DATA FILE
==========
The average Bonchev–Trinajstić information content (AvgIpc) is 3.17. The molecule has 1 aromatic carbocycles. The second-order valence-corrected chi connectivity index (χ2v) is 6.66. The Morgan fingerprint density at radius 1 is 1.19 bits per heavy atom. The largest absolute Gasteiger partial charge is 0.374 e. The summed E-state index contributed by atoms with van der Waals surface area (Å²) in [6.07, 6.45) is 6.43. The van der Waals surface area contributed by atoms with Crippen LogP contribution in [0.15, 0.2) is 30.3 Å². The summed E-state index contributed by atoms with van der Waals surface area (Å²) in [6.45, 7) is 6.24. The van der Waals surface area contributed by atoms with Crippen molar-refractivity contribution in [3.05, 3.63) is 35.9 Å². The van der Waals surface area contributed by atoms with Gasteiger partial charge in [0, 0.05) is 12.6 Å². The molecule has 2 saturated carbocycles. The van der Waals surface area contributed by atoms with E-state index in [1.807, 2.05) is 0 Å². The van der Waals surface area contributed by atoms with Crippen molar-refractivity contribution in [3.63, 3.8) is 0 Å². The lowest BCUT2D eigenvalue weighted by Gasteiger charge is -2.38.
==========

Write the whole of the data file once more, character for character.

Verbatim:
The average Bonchev–Trinajstić information content (AvgIpc) is 3.17. The molecule has 1 aromatic carbocycles. The second-order valence-corrected chi connectivity index (χ2v) is 6.66. The Morgan fingerprint density at radius 1 is 1.19 bits per heavy atom. The largest absolute Gasteiger partial charge is 0.374 e. The summed E-state index contributed by atoms with van der Waals surface area (Å²) in [6.07, 6.45) is 6.43. The van der Waals surface area contributed by atoms with Crippen LogP contribution in [0.15, 0.2) is 30.3 Å². The summed E-state index contributed by atoms with van der Waals surface area (Å²) in [6.45, 7) is 6.24. The van der Waals surface area contributed by atoms with Crippen molar-refractivity contribution in [3.05, 3.63) is 35.9 Å². The van der Waals surface area contributed by atoms with Gasteiger partial charge in [0, 0.05) is 12.6 Å². The molecule has 2 saturated carbocycles. The van der Waals surface area contributed by atoms with E-state index in [1.807, 2.05) is 0 Å². The van der Waals surface area contributed by atoms with Crippen molar-refractivity contribution in [3.63, 3.8) is 0 Å². The lowest BCUT2D eigenvalue weighted by Gasteiger charge is -2.38.